It is true that the oil market is far from unfettered, distorted as it is by a host of subsidies and handouts. It is also true that a conspiratorial cabal does meet regularly behind closed doors to rig prices and supply. However, that cabal is not Big Oil. It is OPEC. Saudi Aramco, a charter member, holds 20 times the oil reserves of ExxonMobil, the biggest of the private-sector majors. In other words, the Western firms are price takers, not price setters.

In fact, despite the current spate of record profits, Big Oil is in big trouble. Oil-rich countries, such as Venezuela and Russia, are nationalizing their resources, just as Saudi Arabia and Iran once did. That means most of the world’s reserves, and all of the cheap or easily accessed oil sources, are no longer available to the major private companies. The Western oil firms are running out of their primary product, even though the world at large is not. And that is a development that could ultimately hurt consumers, because Big Oil is the only counterweight to OPEC we have.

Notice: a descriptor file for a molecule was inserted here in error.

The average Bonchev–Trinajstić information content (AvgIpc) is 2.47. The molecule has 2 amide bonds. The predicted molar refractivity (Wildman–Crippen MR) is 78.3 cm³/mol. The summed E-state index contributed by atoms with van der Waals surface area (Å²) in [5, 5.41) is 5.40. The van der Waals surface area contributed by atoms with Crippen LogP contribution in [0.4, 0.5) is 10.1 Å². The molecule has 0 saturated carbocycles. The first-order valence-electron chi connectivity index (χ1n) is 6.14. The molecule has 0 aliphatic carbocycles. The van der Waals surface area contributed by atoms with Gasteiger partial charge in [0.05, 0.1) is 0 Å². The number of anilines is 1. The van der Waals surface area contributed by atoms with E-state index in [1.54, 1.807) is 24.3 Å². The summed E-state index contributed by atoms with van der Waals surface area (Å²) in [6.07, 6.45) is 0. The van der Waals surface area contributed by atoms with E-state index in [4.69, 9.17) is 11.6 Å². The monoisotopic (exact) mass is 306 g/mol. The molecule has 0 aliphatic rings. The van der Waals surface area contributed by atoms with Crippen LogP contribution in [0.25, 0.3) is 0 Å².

“China’s Thirst for Oil Is Insatiable”

So what? China’s oil consumption should not be considered a global environmental nightmare. That gloomy view ignores an important development: China’s determination to find alternatives to hydrocarbon fuels. China’s burgeoning green revolution is not driven by concern for the environment, but by growing paranoia among the country’s leadership over dependence on Persian Gulf oil. It is one reason China now has tough fuel economy standards, and why it’s a world leader in developing electric and hydrogen-powered automotive technologies. What’s more, it’s not hard to imagine that some technological leapfrogging, along the lines of what has occurred in telecommunications in the developing world during the past decade, could transform the next generation of Chinese cars into green machines.

Vijay V. Vaitheeswaran is correspondent for The Economist and coauthor, with Iain Carson, of Zoom: The Global Race to Fuel the Car of the Future (New York: Twelve Books, 2007).